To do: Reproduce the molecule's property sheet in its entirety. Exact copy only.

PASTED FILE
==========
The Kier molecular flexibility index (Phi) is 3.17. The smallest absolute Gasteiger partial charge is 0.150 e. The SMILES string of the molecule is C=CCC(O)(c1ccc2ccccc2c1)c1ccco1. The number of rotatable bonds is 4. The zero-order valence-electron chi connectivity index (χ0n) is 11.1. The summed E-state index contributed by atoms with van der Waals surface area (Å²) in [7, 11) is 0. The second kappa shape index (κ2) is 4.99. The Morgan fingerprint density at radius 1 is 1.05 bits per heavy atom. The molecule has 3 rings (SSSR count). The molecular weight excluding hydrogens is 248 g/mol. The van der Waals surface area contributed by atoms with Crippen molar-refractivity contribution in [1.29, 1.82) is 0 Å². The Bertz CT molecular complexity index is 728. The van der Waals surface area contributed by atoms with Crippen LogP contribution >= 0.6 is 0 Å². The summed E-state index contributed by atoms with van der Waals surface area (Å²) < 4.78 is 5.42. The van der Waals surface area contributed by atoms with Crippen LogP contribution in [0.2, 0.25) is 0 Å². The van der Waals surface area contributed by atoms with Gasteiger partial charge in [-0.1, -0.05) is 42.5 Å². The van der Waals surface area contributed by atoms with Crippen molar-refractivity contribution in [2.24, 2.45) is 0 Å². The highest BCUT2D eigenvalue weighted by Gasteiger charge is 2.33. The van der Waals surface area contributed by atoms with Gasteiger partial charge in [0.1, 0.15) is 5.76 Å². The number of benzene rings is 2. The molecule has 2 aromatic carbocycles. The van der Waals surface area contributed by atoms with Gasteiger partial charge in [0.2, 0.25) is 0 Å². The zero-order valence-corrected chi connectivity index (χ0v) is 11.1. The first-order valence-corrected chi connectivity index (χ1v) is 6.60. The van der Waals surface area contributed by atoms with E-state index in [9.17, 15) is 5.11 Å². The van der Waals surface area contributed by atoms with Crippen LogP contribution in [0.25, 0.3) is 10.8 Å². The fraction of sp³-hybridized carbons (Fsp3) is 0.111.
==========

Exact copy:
The Kier molecular flexibility index (Phi) is 3.17. The smallest absolute Gasteiger partial charge is 0.150 e. The SMILES string of the molecule is C=CCC(O)(c1ccc2ccccc2c1)c1ccco1. The number of rotatable bonds is 4. The zero-order valence-electron chi connectivity index (χ0n) is 11.1. The summed E-state index contributed by atoms with van der Waals surface area (Å²) in [7, 11) is 0. The second kappa shape index (κ2) is 4.99. The Morgan fingerprint density at radius 1 is 1.05 bits per heavy atom. The molecule has 3 rings (SSSR count). The molecular weight excluding hydrogens is 248 g/mol. The van der Waals surface area contributed by atoms with Crippen molar-refractivity contribution in [1.29, 1.82) is 0 Å². The Bertz CT molecular complexity index is 728. The van der Waals surface area contributed by atoms with Crippen LogP contribution >= 0.6 is 0 Å². The summed E-state index contributed by atoms with van der Waals surface area (Å²) < 4.78 is 5.42. The van der Waals surface area contributed by atoms with Crippen LogP contribution in [0.2, 0.25) is 0 Å². The van der Waals surface area contributed by atoms with Gasteiger partial charge in [-0.1, -0.05) is 42.5 Å². The van der Waals surface area contributed by atoms with Crippen molar-refractivity contribution in [2.24, 2.45) is 0 Å². The highest BCUT2D eigenvalue weighted by Gasteiger charge is 2.33. The van der Waals surface area contributed by atoms with Gasteiger partial charge in [0.1, 0.15) is 5.76 Å². The number of benzene rings is 2. The molecule has 2 aromatic carbocycles. The van der Waals surface area contributed by atoms with Gasteiger partial charge in [0.2, 0.25) is 0 Å². The zero-order valence-corrected chi connectivity index (χ0v) is 11.1. The first-order valence-corrected chi connectivity index (χ1v) is 6.60. The van der Waals surface area contributed by atoms with E-state index in [9.17, 15) is 5.11 Å². The van der Waals surface area contributed by atoms with Crippen LogP contribution in [0.25, 0.3) is 10.8 Å². The fraction of sp³-hybridized carbons (Fsp3) is 0.111.